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Mixed motivations and complex causality in the Mekong

In the Greater Mekong Subregion[1] there is a strong correlation between people’s perception of negative environmental changes and decisions about migration. However, it is also clear that other factors are equally if not more important in decisions about migration, and that economic and environmental factors are inextricably linked.

In Ma Gyi Chay Htaut Village in Myanmar’s central dry zone, conditions are arid all year round, with limited rainfall. Residents report experiencing lower average rainfall and more extreme warm weather. Research partners ECODEV and the Foundation for Education and Development found that environmental changes are affecting lives, in particular in relation to increasing debt and decreasing income, increasing food insecurity, negative health impacts, and decreasing quality and quantity of crops.

Low income means that it is difficult for residents to accrue savings which could act as a buffer during periods of climatic variability, water stress and environmental change. Currently out-migration – mostly to nearby towns, with smaller numbers migrating further afield – is occurring primarily as a result of a lack of jobs, environmental changes and health hazards. A majority of people cited environmental changes as among the primary considerations in why they would migrate from the village, with equal numbers citing lack of jobs, and many others citing low earnings.

A big gap between rich and poor was noted, reflecting the complexity of causal factors of migration and the central role of economic factors in migration decisions. Widespread poverty was limiting people’s responses in relation to negative environmental changes and the most vulnerable people in the communities were often unable even to access migration as a coping strategy.

The community referred to several key needs if they are to be able to cope with the environmental changes and related impacts. The highest number of respondents stated that they need a wider variety of employment opportunities in the village that are not so heavily tied to natural resources and agriculture. Following this, people desire improved access to credit and government assistance to allow them to survive in their place of origin. Access to information is also an important factor, with some respondents expressing a desire for more information about migration in order to manage the associated risks.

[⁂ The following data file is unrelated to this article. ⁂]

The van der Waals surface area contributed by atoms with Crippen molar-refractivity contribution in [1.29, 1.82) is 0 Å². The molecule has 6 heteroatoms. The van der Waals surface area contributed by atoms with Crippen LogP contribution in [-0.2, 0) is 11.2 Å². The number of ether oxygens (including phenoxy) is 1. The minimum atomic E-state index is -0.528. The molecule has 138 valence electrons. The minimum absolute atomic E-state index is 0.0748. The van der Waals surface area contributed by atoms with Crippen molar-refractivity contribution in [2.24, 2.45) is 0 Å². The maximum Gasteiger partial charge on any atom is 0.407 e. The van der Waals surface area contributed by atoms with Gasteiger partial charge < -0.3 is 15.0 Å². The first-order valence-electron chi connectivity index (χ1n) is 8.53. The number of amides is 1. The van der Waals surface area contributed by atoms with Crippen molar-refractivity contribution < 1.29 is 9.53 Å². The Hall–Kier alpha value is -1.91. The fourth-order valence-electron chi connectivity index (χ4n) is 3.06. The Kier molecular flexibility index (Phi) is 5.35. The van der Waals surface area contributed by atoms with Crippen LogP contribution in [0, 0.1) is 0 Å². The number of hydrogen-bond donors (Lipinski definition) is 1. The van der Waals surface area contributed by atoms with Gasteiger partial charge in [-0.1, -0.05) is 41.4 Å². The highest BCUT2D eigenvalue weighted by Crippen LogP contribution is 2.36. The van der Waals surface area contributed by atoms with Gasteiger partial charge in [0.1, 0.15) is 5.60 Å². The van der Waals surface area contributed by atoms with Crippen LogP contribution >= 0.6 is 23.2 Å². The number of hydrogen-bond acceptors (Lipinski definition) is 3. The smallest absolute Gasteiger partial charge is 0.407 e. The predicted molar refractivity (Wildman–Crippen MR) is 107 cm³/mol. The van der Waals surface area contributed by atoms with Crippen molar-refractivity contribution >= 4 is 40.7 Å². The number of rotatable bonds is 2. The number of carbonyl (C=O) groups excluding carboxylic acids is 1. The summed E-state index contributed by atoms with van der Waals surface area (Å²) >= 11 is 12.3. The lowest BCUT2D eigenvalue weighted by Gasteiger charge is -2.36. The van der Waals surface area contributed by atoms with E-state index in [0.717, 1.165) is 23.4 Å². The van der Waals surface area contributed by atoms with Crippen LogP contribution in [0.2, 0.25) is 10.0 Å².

In Vietnam’s Mekong Delta, research partner the Center for Research and Consultancy for Development found that environmental changes were having negative effects on the health of local people, the water quality and the soil quality. A majority of respondents said that environmental changes were causing a decrease in the quality of life, a decrease in incomes and livelihoods, less employment, increasing debt and less economic development.

One resident, a 55 year-old woman working as a daily wage labourer, reflected:

 “The livelihood of local people living along the channel depends much on the quality and quantity of flood water but unfortunately the flood in recent years hasn’t been as good as expected, resulting in little silt, which is needed to have a good crop. And the heat seems so terrible that nobody can do their field work in the late morning and early afternoon. We have to reverse our daily routines, meaning that we stay at home during the daytime and go to the rice field to work at night-time …working shifts are messed up and we must adjust our bio-rhythm. In recent years … weather conditions are much more irregular and disordered.”

The most pressing community needs for coping with environmental changes, as expressed by residents, are access to information regarding environmental issues so that they can better understand the expected environmental changes and make more informed decisions, and availability of different jobs and skills training in the home community.

The Climate Change Coordination Office in Cantho City is undertaking studies investigating the threshold below which people can no longer tolerate their local conditions and must move to ensure their quality of life. It aims to use its research as a basis for a socio-economic development plan for the region so that people in Cantho are not forced to move away.

It is vitally important that policy responses to climate change-affected communities do not automatically assume that permanent migration is an appropriate or desirable adaptive strategy. Within the Greater Mekong Subregion, much stronger genuine cooperation on the trans-border issues of climate change and migration is crucial.


Jessica Marsh was Climate Change and Migration Project Coordinator with the Mekong Migration Network (MMN) in 2012-13.

This article is based on research conducted by MMN and the Asian Migrant Centre. The original research report is available at:


[1] Cambodia, the People’s Republic of China (specifically Yunnan Province and Guangxi Zhuang Autonomous Region), Lao People’s Democratic Republic, Myanmar, Thailand and Vietnam.


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